The Alpinist series is another pillar of the Prospex collection. Its design dates back to the models Seiko developed specifically for mountain climbers in the late 1950s and early 1960s. Typical features include cathedral hands and triangular hour indices. In some models, these indices alternate with Arabic numerals. The 39.5-mm editions stand out with their additional crown at 4 o'clock, which is used to operate the internal compass bezel. Seiko leaves this feature off the smaller, 38-mm variants. As a result, these watches feel more elegant and less technical. The third Alpinist model is especially elegant and takes after the original Alpinist from 1959 with its dauphine hands and Art Deco dial.
No matter which Alpinist watch you choose, it will be water-resistant to 200 m (20 bar, 656 ft) and use the automatic in-house caliber 6R35. Be sure to have between 720 and 970 USD on hand for one of these timepieces.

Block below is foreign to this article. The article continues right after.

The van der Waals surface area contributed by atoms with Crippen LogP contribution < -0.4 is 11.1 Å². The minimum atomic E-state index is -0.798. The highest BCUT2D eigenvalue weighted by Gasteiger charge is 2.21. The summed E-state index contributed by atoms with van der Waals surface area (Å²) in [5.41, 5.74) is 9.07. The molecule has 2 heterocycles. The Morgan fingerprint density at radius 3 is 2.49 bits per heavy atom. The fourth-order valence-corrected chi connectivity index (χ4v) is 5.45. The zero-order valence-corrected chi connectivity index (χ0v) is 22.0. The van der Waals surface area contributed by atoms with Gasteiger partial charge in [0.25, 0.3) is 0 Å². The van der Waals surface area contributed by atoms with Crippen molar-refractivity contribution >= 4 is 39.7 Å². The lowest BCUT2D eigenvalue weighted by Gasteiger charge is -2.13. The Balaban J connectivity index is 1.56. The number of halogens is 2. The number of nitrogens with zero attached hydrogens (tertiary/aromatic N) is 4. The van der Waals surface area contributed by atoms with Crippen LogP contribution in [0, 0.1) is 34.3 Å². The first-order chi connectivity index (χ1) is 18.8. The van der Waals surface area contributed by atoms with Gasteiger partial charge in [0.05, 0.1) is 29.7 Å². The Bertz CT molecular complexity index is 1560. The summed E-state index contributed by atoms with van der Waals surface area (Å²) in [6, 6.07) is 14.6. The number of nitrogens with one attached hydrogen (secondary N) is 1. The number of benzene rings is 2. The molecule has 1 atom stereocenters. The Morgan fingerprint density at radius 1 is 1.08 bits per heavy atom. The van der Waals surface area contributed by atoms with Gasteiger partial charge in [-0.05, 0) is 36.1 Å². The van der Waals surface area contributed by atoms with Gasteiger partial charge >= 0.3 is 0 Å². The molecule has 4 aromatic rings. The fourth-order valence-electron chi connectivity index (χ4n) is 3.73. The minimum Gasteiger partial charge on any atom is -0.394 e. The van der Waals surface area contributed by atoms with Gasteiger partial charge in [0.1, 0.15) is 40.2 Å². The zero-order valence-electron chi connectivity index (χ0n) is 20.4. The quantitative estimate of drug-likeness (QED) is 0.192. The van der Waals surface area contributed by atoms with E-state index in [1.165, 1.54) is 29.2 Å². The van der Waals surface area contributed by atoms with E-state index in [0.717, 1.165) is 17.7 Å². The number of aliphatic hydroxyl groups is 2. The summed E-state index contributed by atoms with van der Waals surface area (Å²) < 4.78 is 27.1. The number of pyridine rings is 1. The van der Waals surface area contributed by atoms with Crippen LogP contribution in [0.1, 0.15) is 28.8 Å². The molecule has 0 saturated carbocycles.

Features of Seiko Prospex Watches
- Robust sports watches with mechanical or electrical calibers
- Top diving watches with water resistance to 1,000 m (100 bar, 3,281 ft)
- Prospex LX with Spring Drive technology
- Alpinist: a popular retro model
Seiko 5: Affordable Automatic Sports Watches
If you're on the market for an affordable automatic watch, you're sure to encounter the Seiko 5 and Seiko 5 Sports collections. Prices for these quality timepieces begin below 100 USD for simple three-hand models with day-date displays. Their simple, sporty designs make them the perfect choice for everyday wear. While the Seiko 5 collection has a large number of elegant watches, it also contains models with dials and textile bands reminiscent of pilot's and military watches. On the other hand, the Seiko 5 Sports collection is mostly diving watches and extra-sporty dress watches.